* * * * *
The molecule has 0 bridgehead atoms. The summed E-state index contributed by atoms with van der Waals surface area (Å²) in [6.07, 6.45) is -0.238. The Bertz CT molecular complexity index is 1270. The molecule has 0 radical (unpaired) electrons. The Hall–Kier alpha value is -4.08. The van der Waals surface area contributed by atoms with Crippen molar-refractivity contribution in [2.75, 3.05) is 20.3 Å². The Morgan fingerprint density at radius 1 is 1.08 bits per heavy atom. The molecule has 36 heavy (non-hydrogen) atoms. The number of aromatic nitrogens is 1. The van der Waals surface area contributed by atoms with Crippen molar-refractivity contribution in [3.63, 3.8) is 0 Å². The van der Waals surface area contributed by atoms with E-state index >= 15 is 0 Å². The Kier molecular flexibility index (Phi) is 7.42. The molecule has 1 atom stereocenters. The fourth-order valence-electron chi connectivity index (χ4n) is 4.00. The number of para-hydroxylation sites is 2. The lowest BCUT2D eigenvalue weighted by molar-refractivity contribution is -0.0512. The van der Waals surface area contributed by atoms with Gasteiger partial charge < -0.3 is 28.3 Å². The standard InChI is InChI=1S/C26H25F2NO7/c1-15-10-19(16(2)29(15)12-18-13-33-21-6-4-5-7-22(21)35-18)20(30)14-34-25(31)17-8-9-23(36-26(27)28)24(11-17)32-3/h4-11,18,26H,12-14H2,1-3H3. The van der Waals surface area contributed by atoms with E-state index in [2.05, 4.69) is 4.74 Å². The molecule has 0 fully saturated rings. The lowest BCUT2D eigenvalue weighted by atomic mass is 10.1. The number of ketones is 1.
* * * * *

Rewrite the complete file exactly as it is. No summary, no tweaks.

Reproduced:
The molecule has 0 bridgehead atoms. The summed E-state index contributed by atoms with van der Waals surface area (Å²) in [6.07, 6.45) is -0.238. The Bertz CT molecular complexity index is 1270. The molecule has 0 radical (unpaired) electrons. The Hall–Kier alpha value is -4.08. The van der Waals surface area contributed by atoms with Crippen molar-refractivity contribution in [2.75, 3.05) is 20.3 Å². The Morgan fingerprint density at radius 1 is 1.08 bits per heavy atom. The molecule has 36 heavy (non-hydrogen) atoms. The number of aromatic nitrogens is 1. The van der Waals surface area contributed by atoms with Crippen molar-refractivity contribution in [3.63, 3.8) is 0 Å². The van der Waals surface area contributed by atoms with E-state index >= 15 is 0 Å². The Kier molecular flexibility index (Phi) is 7.42. The molecule has 1 atom stereocenters. The fourth-order valence-electron chi connectivity index (χ4n) is 4.00. The number of para-hydroxylation sites is 2. The lowest BCUT2D eigenvalue weighted by molar-refractivity contribution is -0.0512. The van der Waals surface area contributed by atoms with Gasteiger partial charge < -0.3 is 28.3 Å². The standard InChI is InChI=1S/C26H25F2NO7/c1-15-10-19(16(2)29(15)12-18-13-33-21-6-4-5-7-22(21)35-18)20(30)14-34-25(31)17-8-9-23(36-26(27)28)24(11-17)32-3/h4-11,18,26H,12-14H2,1-3H3. The van der Waals surface area contributed by atoms with E-state index in [2.05, 4.69) is 4.74 Å². The molecule has 0 fully saturated rings. The lowest BCUT2D eigenvalue weighted by atomic mass is 10.1. The number of ketones is 1.